JBoss.orgCommunity Documentation

Chapter 8. Administrative Functions

8.1. Categories
8.2. Status management
8.3. Archive
8.4. Event Log
8.5. User permissions
8.6. Import and Export
8.7. Rule Verification
8.8. Repository Configuration

Categories allow rules (assets) to be labeled (or tagged) with any number of categories that you define. This means that you can then view a list of rules that match a specific category. Rules can belong to any number of categories. In the above diagram, you can see this can in effect create a folder/explorer like view of assets. The names can be anything you want, and are defined by the Guvnor administrator (you can also remove/add new categories - you can only remove them if they are not currently in use).

Generally categories are created with meaningful name that match the area of the business the rule applies to (if the rule applies to multiple areas, multiple categories can be attached). Categories can also be used to "tag" rules as part of their life-cycle, for example to mark as "Draft" or "For Review".

The view above shows the category editor/viewer that is seen when you open an asset. In this example you can see the asset belongs to 2 categories, with a "+" button to add additional items (use the trash can item to remove them). This means that when either category is used to show a list of assets, you will see that asset.

In the above example, the first Category "Finance" is a "top level" category. The second one: "HR/Awards/QAS" is a still a single category, but its a nested category: Categories are hierarchical. This means there is a category called "HR", which contains a category "Awards" (it will in fact have more sub-categories of course), and "Awards" has a sub-category of QAS. The screen shows this as "HR/Awards/QAS" - its very much like a folder structure you would have on your hard disk (the notable exception is of course that rules can appear in multiple places).

When you open an asset to view or edit, it will show a list of categories that it currently belongs to If you make a change (remove or add a category) you will need to save the asset - this will create a new item in the version history. Changing the categories of a rule has no effect on its execution.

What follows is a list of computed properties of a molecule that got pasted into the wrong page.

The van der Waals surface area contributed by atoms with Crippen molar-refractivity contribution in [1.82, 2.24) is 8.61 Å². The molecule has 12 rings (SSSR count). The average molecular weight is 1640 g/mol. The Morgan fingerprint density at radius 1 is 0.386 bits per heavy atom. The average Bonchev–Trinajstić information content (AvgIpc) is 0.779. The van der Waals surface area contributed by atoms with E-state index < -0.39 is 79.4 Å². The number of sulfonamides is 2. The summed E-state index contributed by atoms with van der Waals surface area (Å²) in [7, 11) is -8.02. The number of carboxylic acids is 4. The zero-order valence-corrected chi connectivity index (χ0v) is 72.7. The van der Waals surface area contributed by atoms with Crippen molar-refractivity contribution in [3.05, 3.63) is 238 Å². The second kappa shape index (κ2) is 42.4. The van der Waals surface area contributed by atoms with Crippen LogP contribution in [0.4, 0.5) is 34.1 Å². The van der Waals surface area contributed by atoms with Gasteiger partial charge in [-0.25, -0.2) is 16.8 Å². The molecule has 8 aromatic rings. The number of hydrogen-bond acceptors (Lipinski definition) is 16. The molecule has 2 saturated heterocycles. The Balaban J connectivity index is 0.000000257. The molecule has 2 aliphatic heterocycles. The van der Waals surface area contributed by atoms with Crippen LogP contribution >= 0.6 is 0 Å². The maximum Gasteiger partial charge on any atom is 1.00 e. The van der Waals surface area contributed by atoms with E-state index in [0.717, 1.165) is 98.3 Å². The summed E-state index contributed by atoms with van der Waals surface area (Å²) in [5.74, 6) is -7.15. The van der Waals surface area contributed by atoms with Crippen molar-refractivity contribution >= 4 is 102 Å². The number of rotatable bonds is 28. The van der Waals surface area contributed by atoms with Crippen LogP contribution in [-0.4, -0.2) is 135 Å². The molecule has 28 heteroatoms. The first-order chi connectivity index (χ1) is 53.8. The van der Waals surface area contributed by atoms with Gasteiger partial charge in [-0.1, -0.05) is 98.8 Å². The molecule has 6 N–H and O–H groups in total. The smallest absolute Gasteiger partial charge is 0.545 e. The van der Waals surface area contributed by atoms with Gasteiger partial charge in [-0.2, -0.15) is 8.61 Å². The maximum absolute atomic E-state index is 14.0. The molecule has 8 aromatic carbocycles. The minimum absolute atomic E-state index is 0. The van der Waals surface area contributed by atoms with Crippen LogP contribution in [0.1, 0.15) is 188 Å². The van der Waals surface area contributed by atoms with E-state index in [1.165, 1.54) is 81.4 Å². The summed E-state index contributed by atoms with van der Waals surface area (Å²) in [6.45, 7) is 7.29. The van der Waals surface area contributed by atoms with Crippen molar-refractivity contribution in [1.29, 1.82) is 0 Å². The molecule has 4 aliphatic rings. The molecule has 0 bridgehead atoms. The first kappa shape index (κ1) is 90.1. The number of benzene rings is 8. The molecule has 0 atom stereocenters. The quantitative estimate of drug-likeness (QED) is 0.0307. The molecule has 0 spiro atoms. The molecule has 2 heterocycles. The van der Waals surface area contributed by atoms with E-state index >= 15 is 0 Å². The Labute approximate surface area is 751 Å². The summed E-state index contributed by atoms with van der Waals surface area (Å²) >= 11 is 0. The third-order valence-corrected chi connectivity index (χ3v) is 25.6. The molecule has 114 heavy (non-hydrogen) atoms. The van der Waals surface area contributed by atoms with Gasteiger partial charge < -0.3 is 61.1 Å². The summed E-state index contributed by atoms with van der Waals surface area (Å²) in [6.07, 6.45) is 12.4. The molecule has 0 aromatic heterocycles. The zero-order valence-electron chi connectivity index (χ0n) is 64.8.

The above view shows the administration screen for setting up categories (there) are no categories in the system by default. As the categories can be hierarchical you chose the "parent" category that you want to create a sub-category for. From here categories can also be removed (but only if they are not in use by any current versions of assets).

As a general rule, an asset should only belong to 1 or 2 categories at a time. Categories are critical in cases where you have large numbers of rules. The hierarchies do not need to be too deep, but should be able to see how this can help you break down rules/assets into manageable chunks. Its ok if its not clear at first, you are free to change categories as you go.

Each asset (and also package) in Guvnor has a status flag set. The values of the status flag are set in the Administration section of the Guvnor. (you can add your own status names). Similar to Categories, Statuses do NOT effect the execution in any way, and are purely informational. Unlike categories, assets only have one status AT A TIME.

Using statuses is completely optional. You can use it to manage the lifecycle of assets (which you can alternatively do with categories if you like).

You can change the status of an individual asset (like in the diagram above). Its change takes effect immediately, no separate save is needed.

You can change the status of a whole package - this sets the status flag on the package itself, but it ALSO changes the statuses on ALL the assets that belong to this package in one hit (to be the same as what you set the package to).